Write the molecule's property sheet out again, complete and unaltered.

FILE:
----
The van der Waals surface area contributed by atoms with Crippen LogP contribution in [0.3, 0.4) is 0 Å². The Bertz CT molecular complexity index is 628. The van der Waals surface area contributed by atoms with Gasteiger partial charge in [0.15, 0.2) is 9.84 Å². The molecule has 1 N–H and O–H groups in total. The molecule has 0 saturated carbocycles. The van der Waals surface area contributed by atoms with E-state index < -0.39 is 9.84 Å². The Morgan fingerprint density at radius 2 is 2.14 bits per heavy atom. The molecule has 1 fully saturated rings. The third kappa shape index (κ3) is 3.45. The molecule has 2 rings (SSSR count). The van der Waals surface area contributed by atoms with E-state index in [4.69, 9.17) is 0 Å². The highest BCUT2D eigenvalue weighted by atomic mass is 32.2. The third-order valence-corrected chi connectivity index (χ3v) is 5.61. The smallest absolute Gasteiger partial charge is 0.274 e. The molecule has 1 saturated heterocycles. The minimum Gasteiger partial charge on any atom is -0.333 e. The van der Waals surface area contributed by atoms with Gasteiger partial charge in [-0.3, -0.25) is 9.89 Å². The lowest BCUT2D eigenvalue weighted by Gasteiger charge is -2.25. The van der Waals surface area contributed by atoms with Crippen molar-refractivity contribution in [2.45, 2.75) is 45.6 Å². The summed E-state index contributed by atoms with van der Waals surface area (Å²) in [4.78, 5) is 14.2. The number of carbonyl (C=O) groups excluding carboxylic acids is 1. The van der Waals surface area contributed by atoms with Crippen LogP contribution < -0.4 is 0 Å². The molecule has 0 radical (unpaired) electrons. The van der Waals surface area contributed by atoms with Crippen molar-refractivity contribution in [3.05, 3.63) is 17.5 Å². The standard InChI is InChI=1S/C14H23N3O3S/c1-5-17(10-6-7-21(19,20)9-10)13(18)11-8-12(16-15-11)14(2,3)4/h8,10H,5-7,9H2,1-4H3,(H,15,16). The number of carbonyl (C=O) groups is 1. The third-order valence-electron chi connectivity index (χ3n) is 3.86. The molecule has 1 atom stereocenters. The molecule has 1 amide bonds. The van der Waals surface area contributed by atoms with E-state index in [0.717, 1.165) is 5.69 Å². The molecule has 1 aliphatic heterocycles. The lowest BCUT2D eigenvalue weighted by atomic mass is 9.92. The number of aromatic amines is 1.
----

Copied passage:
The van der Waals surface area contributed by atoms with Crippen LogP contribution in [0.3, 0.4) is 0 Å². The Bertz CT molecular complexity index is 628. The van der Waals surface area contributed by atoms with Gasteiger partial charge in [0.15, 0.2) is 9.84 Å². The molecule has 1 N–H and O–H groups in total. The molecule has 0 saturated carbocycles. The van der Waals surface area contributed by atoms with E-state index < -0.39 is 9.84 Å². The Morgan fingerprint density at radius 2 is 2.14 bits per heavy atom. The molecule has 1 fully saturated rings. The third kappa shape index (κ3) is 3.45. The molecule has 2 rings (SSSR count). The van der Waals surface area contributed by atoms with E-state index in [4.69, 9.17) is 0 Å². The highest BCUT2D eigenvalue weighted by atomic mass is 32.2. The third-order valence-corrected chi connectivity index (χ3v) is 5.61. The smallest absolute Gasteiger partial charge is 0.274 e. The molecule has 1 saturated heterocycles. The minimum Gasteiger partial charge on any atom is -0.333 e. The van der Waals surface area contributed by atoms with Gasteiger partial charge in [-0.3, -0.25) is 9.89 Å². The lowest BCUT2D eigenvalue weighted by Gasteiger charge is -2.25. The van der Waals surface area contributed by atoms with Crippen molar-refractivity contribution in [2.45, 2.75) is 45.6 Å². The summed E-state index contributed by atoms with van der Waals surface area (Å²) in [4.78, 5) is 14.2. The number of carbonyl (C=O) groups excluding carboxylic acids is 1. The van der Waals surface area contributed by atoms with Crippen LogP contribution < -0.4 is 0 Å². The molecule has 0 radical (unpaired) electrons. The van der Waals surface area contributed by atoms with Crippen molar-refractivity contribution in [3.05, 3.63) is 17.5 Å². The standard InChI is InChI=1S/C14H23N3O3S/c1-5-17(10-6-7-21(19,20)9-10)13(18)11-8-12(16-15-11)14(2,3)4/h8,10H,5-7,9H2,1-4H3,(H,15,16). The number of carbonyl (C=O) groups is 1. The third-order valence-electron chi connectivity index (χ3n) is 3.86. The molecule has 1 atom stereocenters. The molecule has 1 amide bonds. The van der Waals surface area contributed by atoms with E-state index in [0.717, 1.165) is 5.69 Å². The molecule has 1 aliphatic heterocycles. The lowest BCUT2D eigenvalue weighted by atomic mass is 9.92. The number of aromatic amines is 1.